Tidewater Grain: Here on the Outside

Tidewater Grain
Here on the Outside
Warner Bros.

Tidewater Grain adds a bit of heart and integrity into the hard rock scene, and that’s refreshing compared to the ever growing Korn and Limp Bizkit sound-alikes that keep popping up. Most louder-based rock groups like to shock listeners with an extreme message of rage or destruction, but that is specifically a route Tidewater Grain has been committed to steering away from.

“Lyric writing is the most clinical process in the world,” says the group’s vocalist Kevin McNamara. “To me, you only get one chance to make your lyrics stick and sound smart, to make them mean something. I want to be able to tell people what the songs are about and have them mean something, otherwise you’re insulting the people that really do get into the lyrics.” Although that philosophy may be against the grain of songs like Limp Bizkit’s “Break Stuff,” the group can still explode with fire in their sound. They’ve hit the road for the last year leading up to the album’s release, and have shared the stage with Kid Rock, Three Doors Down, and Sevendust. Take for instance the testosterone-induced “American Star,” which focuses on the desire to fit in and find fame throughout life. Similar in style is “Pedal and the Brake” and the destined to be hit “One Man Show.” That song flashes back to the past for a 1980s American rock flavor in the sprit of John Mellencamp or Bruce Springsteen.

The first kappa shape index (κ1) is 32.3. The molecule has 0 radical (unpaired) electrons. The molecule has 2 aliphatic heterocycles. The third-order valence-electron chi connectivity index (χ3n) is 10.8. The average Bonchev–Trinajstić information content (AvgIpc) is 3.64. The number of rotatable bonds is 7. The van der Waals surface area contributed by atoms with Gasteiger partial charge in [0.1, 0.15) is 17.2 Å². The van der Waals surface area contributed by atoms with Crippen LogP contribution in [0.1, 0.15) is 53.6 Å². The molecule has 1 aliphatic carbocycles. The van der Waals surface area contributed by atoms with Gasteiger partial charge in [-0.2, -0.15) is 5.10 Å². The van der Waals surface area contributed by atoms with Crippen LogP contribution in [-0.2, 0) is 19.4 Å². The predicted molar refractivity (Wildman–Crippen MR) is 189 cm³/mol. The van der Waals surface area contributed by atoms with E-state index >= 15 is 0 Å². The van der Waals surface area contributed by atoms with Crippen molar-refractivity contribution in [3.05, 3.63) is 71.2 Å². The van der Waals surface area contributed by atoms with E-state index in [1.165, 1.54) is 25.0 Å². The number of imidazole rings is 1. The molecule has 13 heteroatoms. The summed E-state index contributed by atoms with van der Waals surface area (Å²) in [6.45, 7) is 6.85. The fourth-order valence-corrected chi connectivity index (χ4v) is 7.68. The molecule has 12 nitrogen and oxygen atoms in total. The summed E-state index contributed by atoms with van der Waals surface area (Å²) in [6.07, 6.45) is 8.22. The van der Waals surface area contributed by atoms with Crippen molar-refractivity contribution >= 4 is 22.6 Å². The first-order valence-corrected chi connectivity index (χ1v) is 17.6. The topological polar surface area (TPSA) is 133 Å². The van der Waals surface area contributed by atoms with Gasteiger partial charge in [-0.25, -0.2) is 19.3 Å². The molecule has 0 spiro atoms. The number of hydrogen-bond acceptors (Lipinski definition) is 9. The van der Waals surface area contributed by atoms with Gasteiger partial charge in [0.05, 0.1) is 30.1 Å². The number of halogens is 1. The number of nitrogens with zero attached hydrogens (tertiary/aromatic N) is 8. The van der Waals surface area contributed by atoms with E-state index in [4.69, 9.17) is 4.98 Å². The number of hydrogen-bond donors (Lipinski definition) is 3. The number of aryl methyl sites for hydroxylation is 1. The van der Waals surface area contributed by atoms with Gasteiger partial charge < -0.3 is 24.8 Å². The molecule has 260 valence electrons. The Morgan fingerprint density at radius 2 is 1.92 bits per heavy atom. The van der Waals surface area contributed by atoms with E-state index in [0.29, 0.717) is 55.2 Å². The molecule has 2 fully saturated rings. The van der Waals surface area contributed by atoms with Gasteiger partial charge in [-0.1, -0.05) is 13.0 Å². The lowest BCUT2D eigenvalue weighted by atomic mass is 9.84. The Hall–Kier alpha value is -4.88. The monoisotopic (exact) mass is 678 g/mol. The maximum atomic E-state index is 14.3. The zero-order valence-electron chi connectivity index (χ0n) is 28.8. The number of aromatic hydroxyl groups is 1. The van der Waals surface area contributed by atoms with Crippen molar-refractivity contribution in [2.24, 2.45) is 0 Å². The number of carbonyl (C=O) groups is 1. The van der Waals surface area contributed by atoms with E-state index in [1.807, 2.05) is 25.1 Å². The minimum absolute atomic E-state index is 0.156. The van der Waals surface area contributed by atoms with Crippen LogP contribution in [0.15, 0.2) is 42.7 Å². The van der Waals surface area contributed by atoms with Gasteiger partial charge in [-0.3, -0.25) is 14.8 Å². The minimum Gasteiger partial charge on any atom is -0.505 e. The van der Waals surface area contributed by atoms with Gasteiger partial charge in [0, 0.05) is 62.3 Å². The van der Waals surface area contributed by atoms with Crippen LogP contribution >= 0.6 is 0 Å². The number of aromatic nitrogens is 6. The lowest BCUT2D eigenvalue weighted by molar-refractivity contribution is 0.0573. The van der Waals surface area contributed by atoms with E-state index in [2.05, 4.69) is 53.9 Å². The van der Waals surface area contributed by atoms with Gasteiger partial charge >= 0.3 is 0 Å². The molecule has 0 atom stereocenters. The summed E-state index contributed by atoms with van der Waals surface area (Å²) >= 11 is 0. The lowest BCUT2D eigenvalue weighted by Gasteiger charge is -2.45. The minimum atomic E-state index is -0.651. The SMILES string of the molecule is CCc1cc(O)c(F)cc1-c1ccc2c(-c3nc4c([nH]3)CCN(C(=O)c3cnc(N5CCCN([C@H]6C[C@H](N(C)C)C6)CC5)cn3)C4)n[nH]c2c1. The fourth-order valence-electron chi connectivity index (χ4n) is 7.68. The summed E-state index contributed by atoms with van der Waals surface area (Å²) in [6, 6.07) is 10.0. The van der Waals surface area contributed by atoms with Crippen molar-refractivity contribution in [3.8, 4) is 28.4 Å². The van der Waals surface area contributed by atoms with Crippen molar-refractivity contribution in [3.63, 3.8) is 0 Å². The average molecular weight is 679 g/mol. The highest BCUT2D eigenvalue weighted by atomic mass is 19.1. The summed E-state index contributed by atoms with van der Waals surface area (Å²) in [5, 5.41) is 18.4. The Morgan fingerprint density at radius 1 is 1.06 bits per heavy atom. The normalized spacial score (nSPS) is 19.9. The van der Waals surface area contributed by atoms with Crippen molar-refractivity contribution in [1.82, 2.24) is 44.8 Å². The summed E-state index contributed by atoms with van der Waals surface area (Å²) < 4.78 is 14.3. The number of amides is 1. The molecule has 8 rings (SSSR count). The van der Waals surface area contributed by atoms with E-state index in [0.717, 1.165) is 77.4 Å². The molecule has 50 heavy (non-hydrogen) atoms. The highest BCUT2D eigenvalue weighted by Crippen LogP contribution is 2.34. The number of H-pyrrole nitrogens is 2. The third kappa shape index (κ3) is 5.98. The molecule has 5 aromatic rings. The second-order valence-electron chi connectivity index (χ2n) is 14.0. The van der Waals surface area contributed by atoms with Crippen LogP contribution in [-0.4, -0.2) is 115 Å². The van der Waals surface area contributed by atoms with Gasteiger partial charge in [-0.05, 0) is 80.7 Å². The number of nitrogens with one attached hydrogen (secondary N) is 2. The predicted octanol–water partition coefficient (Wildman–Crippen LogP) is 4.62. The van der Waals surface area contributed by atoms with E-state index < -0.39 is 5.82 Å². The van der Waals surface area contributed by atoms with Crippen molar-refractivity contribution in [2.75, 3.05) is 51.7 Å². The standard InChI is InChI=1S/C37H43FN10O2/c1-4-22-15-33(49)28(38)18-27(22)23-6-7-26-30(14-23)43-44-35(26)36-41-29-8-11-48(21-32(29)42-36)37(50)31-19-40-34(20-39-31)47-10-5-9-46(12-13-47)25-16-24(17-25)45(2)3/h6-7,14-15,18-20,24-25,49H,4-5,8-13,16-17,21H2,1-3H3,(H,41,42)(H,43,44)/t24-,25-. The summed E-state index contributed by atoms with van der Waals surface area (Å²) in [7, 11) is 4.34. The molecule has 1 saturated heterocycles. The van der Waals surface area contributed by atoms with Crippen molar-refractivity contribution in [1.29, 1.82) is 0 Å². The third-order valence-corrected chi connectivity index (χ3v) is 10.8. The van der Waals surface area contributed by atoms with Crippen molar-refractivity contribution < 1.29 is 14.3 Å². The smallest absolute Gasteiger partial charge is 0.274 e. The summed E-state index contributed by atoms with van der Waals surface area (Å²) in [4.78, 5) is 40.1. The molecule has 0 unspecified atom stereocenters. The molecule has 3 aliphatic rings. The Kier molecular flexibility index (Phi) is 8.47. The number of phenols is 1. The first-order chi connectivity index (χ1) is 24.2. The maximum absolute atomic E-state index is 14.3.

“One Man Show” also has a touching meaning of McNamara looking back on his family growing up, particularly to his fathers and uncles, and the closeness within the family. The track is moving in the sense that it looks at the legacy each family member left behind while also showing the pain of old age and death knocking at one’s door.

Not all songs are as deep though. One lightweight in content, although not in sound, is the album’s lead off tune “Here on the Outside.” The song flashes back to McNamara and guitarist John Daly’s high school football years and the typical adolescent drama that coincides with such times. Although such a story may pale in comparison to some of the disc’s other songs, sound wise it serves as a power house opening and makes a great introduction of the band to new fans.

Tidewater Grain will have their shot at winning over the masses this fall as they embark on a tour with shock rocker Alice Cooper.